The Alpine Pass Route (APR) is a wonderland of chocolate box mountain scenery covering almost 330 km of trail over stunning mountain passes, quant villages, and pristine valleys. The timeless landscape is an alpine lovers dream and for many, a piece of heaven. Starting in Sargans - Montreux (east to west route) the trail passes through several cantons & districts with some of the most beautiful landscapes in the world. The timeless Swiss Alps are a backdrop for the many sights & sounds including cows grazing in lush meadows with their bells ringing at every turn, alpine flora, quant villages, unique architecture, and family farms that captivate the senses. Walking the entire Alpine Pass Route takes around 15-22 days depending on your pace and rest days. It is not easy walking coasting through gently rolling valleys, rather crosses 16 mountain passes with typical days covering an average of 20-30 km climbing up steep passes gaining 1000 meters height , before descending the same or even more elevation. Hiking this trail is hard work, and quite steep, so being in proper shape & carrying a light load is imperative for success. Fortunately there are many options for transportation on the trail that make the long and steep stages a bit shorter. Here is some advice:
Language: Although English is spoken in the the more touristed villages and towns, especially in the Bernese Oberland, many local Swiss speak only Swiss German, Italian, or French and there can be a language barrier in the smaller towns and especially the villages & hamlets in eastern Switzerland. Knowing some key phrases and words can be helpful in booking accommodation, ordering food, or asking for directions. The language changes from Swiss German to French past Kandersteg.
Trail Markers: The Alpine Pass route (Via Alpina) is marked with red & white trail blazes, however you can walk quite a ways before noticing a blaze. Also, some less populated sections of the trail lack trail blazes, so make sure you bring a proper guide book, compass GPS, and/or map. Make sure you follow directions in your guidebook as routes change. Also, be sure to bring a map or type in coordinates to a GPS. We have used and recommend Swiss Topo maps for the following regions from Sargans - Murren: (Sardona, Klausenpass, Stans, Sustenpass, Jungfrau Region, Berner Oberland)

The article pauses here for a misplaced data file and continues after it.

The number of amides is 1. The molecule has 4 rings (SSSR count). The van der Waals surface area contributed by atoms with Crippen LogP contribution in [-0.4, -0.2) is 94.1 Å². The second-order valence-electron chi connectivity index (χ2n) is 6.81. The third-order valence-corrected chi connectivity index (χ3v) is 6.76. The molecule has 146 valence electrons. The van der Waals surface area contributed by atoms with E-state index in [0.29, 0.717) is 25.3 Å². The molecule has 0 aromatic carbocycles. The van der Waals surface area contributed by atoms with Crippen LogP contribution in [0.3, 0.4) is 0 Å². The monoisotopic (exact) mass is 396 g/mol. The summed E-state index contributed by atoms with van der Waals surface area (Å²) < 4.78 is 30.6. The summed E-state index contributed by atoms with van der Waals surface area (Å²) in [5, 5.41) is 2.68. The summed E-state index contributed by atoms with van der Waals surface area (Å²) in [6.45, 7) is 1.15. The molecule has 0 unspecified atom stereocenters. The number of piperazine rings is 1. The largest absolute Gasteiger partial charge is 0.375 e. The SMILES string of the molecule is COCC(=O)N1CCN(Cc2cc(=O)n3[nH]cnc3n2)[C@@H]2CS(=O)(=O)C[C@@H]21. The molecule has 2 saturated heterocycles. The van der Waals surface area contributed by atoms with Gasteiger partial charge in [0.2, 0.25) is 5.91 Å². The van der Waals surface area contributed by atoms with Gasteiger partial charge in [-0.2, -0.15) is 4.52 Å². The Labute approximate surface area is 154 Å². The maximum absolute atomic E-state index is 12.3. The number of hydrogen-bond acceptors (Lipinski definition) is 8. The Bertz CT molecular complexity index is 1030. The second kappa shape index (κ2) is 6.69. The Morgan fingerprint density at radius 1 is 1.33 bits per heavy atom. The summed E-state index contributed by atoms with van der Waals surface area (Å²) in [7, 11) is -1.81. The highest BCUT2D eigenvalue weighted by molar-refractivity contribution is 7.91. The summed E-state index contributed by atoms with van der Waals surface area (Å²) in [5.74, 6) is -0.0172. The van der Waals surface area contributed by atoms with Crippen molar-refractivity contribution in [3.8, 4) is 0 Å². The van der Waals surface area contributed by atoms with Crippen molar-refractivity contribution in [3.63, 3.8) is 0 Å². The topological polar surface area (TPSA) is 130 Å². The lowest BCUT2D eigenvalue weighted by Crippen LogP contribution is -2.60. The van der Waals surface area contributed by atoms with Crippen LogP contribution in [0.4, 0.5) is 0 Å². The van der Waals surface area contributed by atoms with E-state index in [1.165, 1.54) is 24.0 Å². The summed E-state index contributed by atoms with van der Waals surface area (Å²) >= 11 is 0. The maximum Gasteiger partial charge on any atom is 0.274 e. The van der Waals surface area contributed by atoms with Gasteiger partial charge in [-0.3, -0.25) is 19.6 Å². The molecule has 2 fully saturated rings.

To order maps for the APR click on the following link: http://www.swisstopo.admin.ch/internet/swisstopo/en/home/products/maps.html
Postbuses/Trains: Unless you are a purest, transportation is available to cut off difficult & steep stages of the trail. Remember, sections in between towns can be quite long so using transportation can be the difference between accomplishment & exhaustion. Certain stages such as Altdorf/Attinghausen - Brusti & Lauterbrunnen - Murren are steep and quite difficult. Taking post buses or other forms of transportation can cut hours off your already long days and save your knees.
Wild Camping: Technically wild camping is illegal in Switzerland and campsites are available in most towns however, if you want to "wild camp" you will most likely be doing so in somebody's field. Always ask the farmer who owns the field and they will most likely say yes. Remember to leave no trace.
Costs: Switzerland's astounding beauty is matched by the high cost of living. Everything costs a bit more like dining, lodging, transportation, clothing, and miscellaneous items. We found going to Co-Op (Grocery Stores) or local butcher's and cheese vendors to purchase meats, veggies, bread, and chocolate saved us a lot more money then eating out for every meal. When picking lodging, see if your hotel or hostel has a kitchen where you can cook meals. For two people, including lodging plan on spending around $175-$200 minimum per day including all meals, lodging, and a post bus ride.